Double-Signed 25 Volume Set, “The Writings of Mark Twain” (1899)
This Author’s Edition de Luxe of Mark Twain’s Works was available in both leather and cloth bindings, and each volume was hand numbered. This particular set is bound in cloth and features paper labels on the spines of the books. Britannic Auctions sold this beautiful set for $4,161.
A special series, the Deluxe was limited to 620 copies, and as the limitation page states “only 600 copies are for sale in Great Britain and its dependencies.” This set of Mark Twain books is numbered 64/620. The paper also features a “Mark Twain” watermark considered a distinguishing characteristic; other versions feature a “Clemens” watermark.
Mark Twain has signed not only his pen name, but also his real name, Samuel Clemens.
Who’s Who: Mark Twain or Samuel Clemens?
Samuel Langhorne Clemens (1835-1910) chose to adopt the use of a pen name (or nom de plume) when he began writing. Clemens chose the name “Mark Twain” which harkened back to his riverboat days and is a term measuring two fathoms in depth: mark (measure) twain (two).
Mark Twain Discusses This Set of Books in 1899
As referenced in a very informative article on TwainQuotes.com, Mark Twain gave an interview to the London Chronicle upon his 1899 relocation to London referencing the release of this Edition de Luxe, saying:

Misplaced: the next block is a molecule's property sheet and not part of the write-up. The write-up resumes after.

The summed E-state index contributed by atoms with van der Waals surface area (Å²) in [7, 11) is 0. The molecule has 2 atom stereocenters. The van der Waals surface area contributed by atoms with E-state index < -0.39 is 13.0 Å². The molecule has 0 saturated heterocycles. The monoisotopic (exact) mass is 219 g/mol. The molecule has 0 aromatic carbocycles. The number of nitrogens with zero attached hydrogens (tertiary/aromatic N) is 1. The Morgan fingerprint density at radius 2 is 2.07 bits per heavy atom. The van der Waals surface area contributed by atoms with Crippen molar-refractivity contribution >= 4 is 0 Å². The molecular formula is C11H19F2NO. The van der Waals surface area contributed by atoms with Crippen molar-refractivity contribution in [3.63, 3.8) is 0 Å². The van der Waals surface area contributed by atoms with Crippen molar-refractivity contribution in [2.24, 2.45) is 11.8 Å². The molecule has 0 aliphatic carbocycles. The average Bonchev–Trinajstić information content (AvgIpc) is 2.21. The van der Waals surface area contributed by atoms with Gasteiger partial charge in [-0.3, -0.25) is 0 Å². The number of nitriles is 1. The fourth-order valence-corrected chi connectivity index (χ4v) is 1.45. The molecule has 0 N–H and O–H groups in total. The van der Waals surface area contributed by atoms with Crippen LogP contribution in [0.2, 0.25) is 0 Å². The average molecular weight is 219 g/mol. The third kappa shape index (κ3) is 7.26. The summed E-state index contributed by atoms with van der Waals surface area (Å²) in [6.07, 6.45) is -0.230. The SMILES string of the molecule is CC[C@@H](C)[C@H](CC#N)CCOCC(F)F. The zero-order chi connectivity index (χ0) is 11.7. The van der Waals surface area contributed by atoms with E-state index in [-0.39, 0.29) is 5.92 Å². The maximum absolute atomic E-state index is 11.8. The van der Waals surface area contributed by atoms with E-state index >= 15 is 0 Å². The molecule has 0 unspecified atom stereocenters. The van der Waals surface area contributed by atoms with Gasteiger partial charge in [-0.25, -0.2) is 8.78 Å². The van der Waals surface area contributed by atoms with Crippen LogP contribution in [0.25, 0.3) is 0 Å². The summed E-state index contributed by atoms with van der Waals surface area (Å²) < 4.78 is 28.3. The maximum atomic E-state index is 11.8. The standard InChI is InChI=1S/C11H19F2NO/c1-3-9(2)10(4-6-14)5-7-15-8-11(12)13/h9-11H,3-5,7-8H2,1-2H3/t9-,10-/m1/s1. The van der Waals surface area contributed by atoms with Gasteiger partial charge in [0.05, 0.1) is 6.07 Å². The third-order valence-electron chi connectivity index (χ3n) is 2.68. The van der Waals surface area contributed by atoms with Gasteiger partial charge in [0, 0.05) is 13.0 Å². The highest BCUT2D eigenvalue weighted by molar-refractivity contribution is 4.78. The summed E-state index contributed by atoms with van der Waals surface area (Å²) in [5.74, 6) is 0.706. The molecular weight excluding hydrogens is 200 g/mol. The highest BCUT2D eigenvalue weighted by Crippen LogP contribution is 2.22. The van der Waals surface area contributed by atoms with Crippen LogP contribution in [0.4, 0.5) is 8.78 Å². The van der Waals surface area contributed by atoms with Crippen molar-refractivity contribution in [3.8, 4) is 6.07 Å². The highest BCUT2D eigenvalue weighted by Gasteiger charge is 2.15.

“You see, my American publishers are about to issue an edition deluxe of my books in twenty-two volumes. I have come to London to arrange for the issue of a similar edition through my publishers here, Messrs. Chatto [and Windus]. The volumes will include all my writings which I have revised for the purpose. The publishers are trying to make the books nice – as fine as they can. The two editions will be limited to a thousand copies each – limited, mark ye!”
“I don’t expect to read this edition deluxe myself, although you needn’t tell that to anybody else. Frankly, you know, I don’t suppose that anybody ever reads an edition deluxe. No one puts bric-a-brac to any very practical purpose. There’s some human instinct which makes a man treasure what he is not to make any use of, because everybody does not possess it.”
This Set from the Personal Library of Twain Author Kenneth Richmond Andrews
This set of Mark Twain books was originally part of the Twain library of “Nook Farm” author Kenneth Richmond Andrews. Andrews completed his Phd dissertation on Mark Twain in 1948.
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